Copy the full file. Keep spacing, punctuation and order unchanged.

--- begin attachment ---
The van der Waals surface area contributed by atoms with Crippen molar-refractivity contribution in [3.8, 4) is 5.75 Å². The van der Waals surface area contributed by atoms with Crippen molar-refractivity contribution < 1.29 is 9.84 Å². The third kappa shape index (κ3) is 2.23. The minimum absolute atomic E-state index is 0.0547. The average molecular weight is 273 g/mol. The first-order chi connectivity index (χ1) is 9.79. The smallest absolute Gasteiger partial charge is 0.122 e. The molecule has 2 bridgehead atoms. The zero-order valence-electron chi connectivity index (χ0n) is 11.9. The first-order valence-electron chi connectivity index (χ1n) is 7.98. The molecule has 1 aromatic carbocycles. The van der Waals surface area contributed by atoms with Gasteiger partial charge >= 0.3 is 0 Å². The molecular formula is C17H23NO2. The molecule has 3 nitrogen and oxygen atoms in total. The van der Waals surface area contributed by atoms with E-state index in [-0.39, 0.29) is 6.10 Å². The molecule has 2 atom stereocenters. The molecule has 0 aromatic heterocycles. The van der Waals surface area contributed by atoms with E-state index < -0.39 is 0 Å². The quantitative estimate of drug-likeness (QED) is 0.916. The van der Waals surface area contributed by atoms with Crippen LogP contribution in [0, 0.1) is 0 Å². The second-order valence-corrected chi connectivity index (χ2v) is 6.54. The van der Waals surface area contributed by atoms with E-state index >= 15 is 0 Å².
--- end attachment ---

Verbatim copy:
The van der Waals surface area contributed by atoms with Crippen molar-refractivity contribution in [3.8, 4) is 5.75 Å². The van der Waals surface area contributed by atoms with Crippen molar-refractivity contribution < 1.29 is 9.84 Å². The third kappa shape index (κ3) is 2.23. The minimum absolute atomic E-state index is 0.0547. The average molecular weight is 273 g/mol. The first-order chi connectivity index (χ1) is 9.79. The smallest absolute Gasteiger partial charge is 0.122 e. The molecule has 2 bridgehead atoms. The zero-order valence-electron chi connectivity index (χ0n) is 11.9. The first-order valence-electron chi connectivity index (χ1n) is 7.98. The molecule has 1 aromatic carbocycles. The van der Waals surface area contributed by atoms with Gasteiger partial charge >= 0.3 is 0 Å². The molecular formula is C17H23NO2. The molecule has 3 nitrogen and oxygen atoms in total. The van der Waals surface area contributed by atoms with E-state index in [-0.39, 0.29) is 6.10 Å². The molecule has 2 atom stereocenters. The molecule has 0 aromatic heterocycles. The van der Waals surface area contributed by atoms with E-state index < -0.39 is 0 Å². The quantitative estimate of drug-likeness (QED) is 0.916. The van der Waals surface area contributed by atoms with Crippen LogP contribution in [0, 0.1) is 0 Å². The second-order valence-corrected chi connectivity index (χ2v) is 6.54. The van der Waals surface area contributed by atoms with E-state index >= 15 is 0 Å².